Contemporary Pediatrics week in review: New EoE treatment, USPSTF recommendation

News
Article

Review some of the top stories from the Contemporary Pediatrics website over the last week, and catch up on anything you may have missed.

Image credit: Contemporary Pediatrics

Image credit: Contemporary Pediatrics

Thank you for visiting the Contemporary Pediatrics® website. Take a look at some of our top stories from last week (Monday, January 22 to Friday, January 26, 2024), and click on each link to read and watch anything you may have missed.

1.) FDA approves dupilumab for eosinophilic esophagitis in children aged 1 to 11 years

The approval makes dupilumab the first and only treatment specifically indicated for eosinophilic esophagitis (EoE) patients aged 1 to 11 years that weigh at least 33 lbs (15 kg).

Click here for the full FDA approval article.

2.) USPSTF: Speech, Language Delay Screening Lacks Evidence in Young Children

A new recommendation statement from the Preventive Services Task Force remains inconclusive on the benefits versus risks of asymptomatic screening for speech and language delay disorders.

Click here for highlights from the USPSTF statement.

3.) COVID-19 vaccination during pregnancy and offspring neurodevelopment

Investigators of a new study concluded that maternal vaccination was safe with regard to neurodevelopment of the child at ages 12 months and 18 months.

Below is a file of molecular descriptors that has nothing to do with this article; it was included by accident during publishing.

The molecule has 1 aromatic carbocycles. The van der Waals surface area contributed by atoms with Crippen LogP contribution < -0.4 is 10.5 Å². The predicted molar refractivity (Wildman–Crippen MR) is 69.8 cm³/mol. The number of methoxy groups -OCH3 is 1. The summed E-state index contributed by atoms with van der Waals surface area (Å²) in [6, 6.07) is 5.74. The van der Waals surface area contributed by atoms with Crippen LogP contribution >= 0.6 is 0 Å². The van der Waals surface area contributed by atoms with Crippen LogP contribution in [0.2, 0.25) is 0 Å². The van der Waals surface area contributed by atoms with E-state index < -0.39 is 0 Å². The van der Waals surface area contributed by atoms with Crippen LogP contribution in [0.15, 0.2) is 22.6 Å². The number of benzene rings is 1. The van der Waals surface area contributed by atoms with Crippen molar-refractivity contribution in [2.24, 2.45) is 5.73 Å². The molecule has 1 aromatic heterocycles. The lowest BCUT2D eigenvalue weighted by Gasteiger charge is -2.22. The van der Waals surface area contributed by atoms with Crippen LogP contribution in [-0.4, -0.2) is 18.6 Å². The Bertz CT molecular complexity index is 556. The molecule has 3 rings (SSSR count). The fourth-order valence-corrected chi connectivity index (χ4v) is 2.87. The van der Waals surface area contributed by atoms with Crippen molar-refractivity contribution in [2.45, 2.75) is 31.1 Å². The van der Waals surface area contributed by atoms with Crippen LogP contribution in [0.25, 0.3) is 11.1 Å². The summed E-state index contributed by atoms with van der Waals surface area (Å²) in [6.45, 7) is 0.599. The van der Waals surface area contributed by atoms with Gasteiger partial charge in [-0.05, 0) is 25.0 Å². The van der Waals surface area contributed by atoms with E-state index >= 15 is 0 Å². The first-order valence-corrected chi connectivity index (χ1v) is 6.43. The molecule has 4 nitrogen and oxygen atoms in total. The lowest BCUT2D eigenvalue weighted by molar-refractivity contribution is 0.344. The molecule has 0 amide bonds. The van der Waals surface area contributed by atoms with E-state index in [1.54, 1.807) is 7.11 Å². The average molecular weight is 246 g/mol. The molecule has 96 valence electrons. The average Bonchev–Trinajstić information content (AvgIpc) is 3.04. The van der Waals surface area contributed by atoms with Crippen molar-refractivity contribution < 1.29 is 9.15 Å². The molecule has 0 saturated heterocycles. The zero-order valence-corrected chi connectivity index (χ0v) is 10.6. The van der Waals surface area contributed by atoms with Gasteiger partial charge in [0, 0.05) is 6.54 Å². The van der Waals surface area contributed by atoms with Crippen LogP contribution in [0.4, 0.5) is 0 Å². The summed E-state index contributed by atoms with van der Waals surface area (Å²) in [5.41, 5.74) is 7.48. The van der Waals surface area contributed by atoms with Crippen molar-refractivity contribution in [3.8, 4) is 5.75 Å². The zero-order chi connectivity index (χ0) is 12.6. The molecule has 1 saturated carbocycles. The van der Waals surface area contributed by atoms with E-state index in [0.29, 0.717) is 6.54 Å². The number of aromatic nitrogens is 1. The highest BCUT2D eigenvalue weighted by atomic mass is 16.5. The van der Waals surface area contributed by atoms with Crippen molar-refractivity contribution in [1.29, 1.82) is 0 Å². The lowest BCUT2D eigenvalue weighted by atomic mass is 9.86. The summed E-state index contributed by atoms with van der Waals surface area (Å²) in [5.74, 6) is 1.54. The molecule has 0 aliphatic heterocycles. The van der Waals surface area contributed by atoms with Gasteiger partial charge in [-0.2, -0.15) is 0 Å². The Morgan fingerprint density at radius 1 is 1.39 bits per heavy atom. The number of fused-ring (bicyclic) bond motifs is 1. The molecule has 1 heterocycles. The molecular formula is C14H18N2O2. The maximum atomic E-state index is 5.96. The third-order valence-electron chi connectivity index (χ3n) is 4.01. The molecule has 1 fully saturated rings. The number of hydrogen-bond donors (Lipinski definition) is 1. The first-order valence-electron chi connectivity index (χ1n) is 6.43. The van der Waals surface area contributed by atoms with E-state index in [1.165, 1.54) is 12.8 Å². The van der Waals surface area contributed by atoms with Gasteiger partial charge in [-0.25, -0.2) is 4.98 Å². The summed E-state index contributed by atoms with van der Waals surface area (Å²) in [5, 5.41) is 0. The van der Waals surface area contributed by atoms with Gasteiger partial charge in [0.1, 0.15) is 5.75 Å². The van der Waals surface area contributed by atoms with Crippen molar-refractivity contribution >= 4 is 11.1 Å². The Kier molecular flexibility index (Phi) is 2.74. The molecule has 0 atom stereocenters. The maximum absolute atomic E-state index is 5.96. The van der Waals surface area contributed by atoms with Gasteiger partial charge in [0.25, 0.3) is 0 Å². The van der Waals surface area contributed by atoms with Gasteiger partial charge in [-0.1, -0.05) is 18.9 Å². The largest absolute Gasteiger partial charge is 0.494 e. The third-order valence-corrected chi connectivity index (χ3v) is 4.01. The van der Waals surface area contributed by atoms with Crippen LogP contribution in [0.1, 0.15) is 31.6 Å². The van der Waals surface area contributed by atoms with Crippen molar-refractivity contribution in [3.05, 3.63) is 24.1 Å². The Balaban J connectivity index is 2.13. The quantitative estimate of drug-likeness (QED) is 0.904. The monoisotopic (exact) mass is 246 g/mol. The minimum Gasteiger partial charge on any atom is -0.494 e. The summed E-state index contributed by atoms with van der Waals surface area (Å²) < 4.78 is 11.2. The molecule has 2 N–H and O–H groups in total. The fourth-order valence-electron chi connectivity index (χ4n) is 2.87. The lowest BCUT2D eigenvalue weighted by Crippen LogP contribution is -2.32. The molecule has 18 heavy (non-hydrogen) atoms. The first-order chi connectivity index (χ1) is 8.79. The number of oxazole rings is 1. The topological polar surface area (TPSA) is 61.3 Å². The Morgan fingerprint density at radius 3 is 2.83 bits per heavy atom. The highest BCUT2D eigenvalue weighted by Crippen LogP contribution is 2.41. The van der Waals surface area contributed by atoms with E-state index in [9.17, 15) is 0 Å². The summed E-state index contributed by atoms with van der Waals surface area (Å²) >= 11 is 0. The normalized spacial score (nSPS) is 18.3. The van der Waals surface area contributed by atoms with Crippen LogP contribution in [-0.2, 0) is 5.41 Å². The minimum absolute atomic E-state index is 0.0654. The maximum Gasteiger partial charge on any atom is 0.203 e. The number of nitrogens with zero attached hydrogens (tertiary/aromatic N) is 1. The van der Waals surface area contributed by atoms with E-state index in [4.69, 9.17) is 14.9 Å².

Click here for full highlights of the study published in JAMA Pediatrics.

4.) How could NexoBrid change the pediatric thermal burn treatment landscape?

“In pediatric patients, we know that there will be increased scar tissue formation, so it is even more necessary to prevent and reduce the residual burn scars,” Stan Monstrey, former secretary general, president, European Association of Plastic Surgeons, told Contemporary Pediatrics.

Click here for more information on NexoBrid and additional commentary/reaction.

5.) Study finds buprenorphine reduces congenital malformation risk in infants

A recent study revealed that infants exposed to buprenorphine during the first trimester exhibit a significantly decreased risk of developing congenital malformations associated with opioid exposure compared to infants exposed to methadone.

Click here for full study details.

Related Videos
Wendy Ripple, MD
Wendy Ripple, MD
Courtney Nelson, MD
DB-OTO improved hearing to normal in child with profound genetic deafness | Image Credit: © Marija - © Marija - stock.adobe.com.
Carissa Baker-Smith
Perry Roy, MD
Perry Roy, MD | Image Credit: Carolina Attention Specialists
Angela Nash, PhD, APRN, CPNP-PC, PMHS | Image credit: UTHealth Houston
Allison Scott, DNP, CPNP-PC, IBCLC
© 2024 MJH Life Sciences

All rights reserved.